The opening phase of Operation Joint Guardian seems long ago, more so because so much has happened since. Photographs of soldiers wearing woodland-pattern battle dress uniforms (BDUs) look dated. It likely was the last major operation conducted BDUs. Most of the Humvees weren't armored, and Army vehicles were painted green, which also seems dated. The white letters KFOR had been hastily painted on their sides.
It was Kosovo in the summer of 1999. Crowds cheered American convoys. Kids waved. There was a sense of welcome for American soldiers, but the celebrations masked continuing ethnic violence as Albanian Kosovar refugees returned to take revenge on Serbian neighbors who had murdered and driven them out in the preceding months. Fires and killings occurred night after night. It took months to achieve a resigned peace, and it required nearly a decade of effort to maintain it.
In the years since Operation Joint Guardian dominated the headlines, Kosovo has fallen off the edge of the American attention span, supplanted by 9/11, Afghanistan and Iraq. It became a dim memory-if remembered at all.
Suddenly, this February, Kosovo surfaced again. Its government declared independence, an act that was swiftly recognized by the United States and several major Western powers. The political leaders of Russia were outraged. The people of the Republic of Serbia were enraged. Mobs marched on the U.S. embassy in Belgrade, broke in and set it afire. Embassy personnel had vacated the building nearly a week beforehand in anticipation of violence, but that did not diminish the crime. Groups of ethnic Serbs living in Kosovo staged protests, and Serbian nationalists marched on Kosovo's border crossings from the Republic of Serbia (Serbia). The Kosovo situation again made headlines; the specter of ethnic strife arose.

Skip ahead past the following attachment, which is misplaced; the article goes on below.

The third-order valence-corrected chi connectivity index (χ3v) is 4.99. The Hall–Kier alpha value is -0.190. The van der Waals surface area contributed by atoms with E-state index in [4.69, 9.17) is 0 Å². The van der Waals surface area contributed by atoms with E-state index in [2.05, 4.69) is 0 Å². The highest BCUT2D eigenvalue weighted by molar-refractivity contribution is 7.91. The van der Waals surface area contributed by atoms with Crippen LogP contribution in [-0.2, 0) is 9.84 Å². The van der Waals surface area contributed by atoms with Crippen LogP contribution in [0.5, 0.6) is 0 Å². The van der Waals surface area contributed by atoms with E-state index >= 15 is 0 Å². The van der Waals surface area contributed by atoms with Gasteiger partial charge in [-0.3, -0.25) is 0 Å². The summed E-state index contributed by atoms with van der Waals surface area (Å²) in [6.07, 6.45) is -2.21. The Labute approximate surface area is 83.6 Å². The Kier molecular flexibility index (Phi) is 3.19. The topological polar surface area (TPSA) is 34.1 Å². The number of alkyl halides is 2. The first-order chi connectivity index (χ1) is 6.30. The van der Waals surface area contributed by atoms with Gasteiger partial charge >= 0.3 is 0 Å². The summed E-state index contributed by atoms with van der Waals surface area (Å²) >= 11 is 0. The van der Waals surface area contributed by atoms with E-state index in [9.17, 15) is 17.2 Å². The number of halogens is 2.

Will the unrest continue or expand? No one knows. Conventional wisdom has it that Serbia's government prizes acceptance into the contemporary European economic combine more than its historic ties to Kosovo, and it certainly realizes that a fight over its break is not one it could win. Kosovo had become a de facto independent entity the moment NATO troops intervened under a U.N. Security Council mandate.
Kosovo's formal independence, however, seems destined to be another political wedge hammered into a growing rift in U.S./Russian relations-another conflict we thought was over.
It may surprise some that American soldiers are still deployed to Kosovo and have been all along. Currently, there are approximately 1,400 American troops there, composing the U.S. contingent leading NATO's Multinational Task Force (East), which still carries the original U.S. designation Task Force (TF) Falcon. At the height of the operation, about 7,000 U.S. troops were assigned to TF Falcon.
American troops serving in TF Falcon now are mostly Army National Guard soldiers operating under a command element from the 35th Infantry Division. Two battalions from the 34th Infantry Division are assigned to the task force along with the 1st Battalion, 185th Aviation Regiment, and a large medical task force. TF Falcon remains headquartered at Camp Bondsteel, the sprawling American base that was constructed at the outset of the operation. It began as a rough-hewn collection of tents, and the U.S. flag flew from a crooked tree trunk that was stripped of its limbs and set into one of the higher hills.
The catalyst for U.N./NATO involvement was a heavyhanded general repression of ethnic Albanians that escalated into a massive and violent campaign conducted through the winter of 1998-99 by the then-Federal Republic of Yugoslavia (FRY) army, Ministry of Interior police and ethnic Serbian militias to quash the Kosovo Liberation Army (KLA), which had increased attacks against the established government and with which the government had been skirmishing for a number of years.
The culminating event that …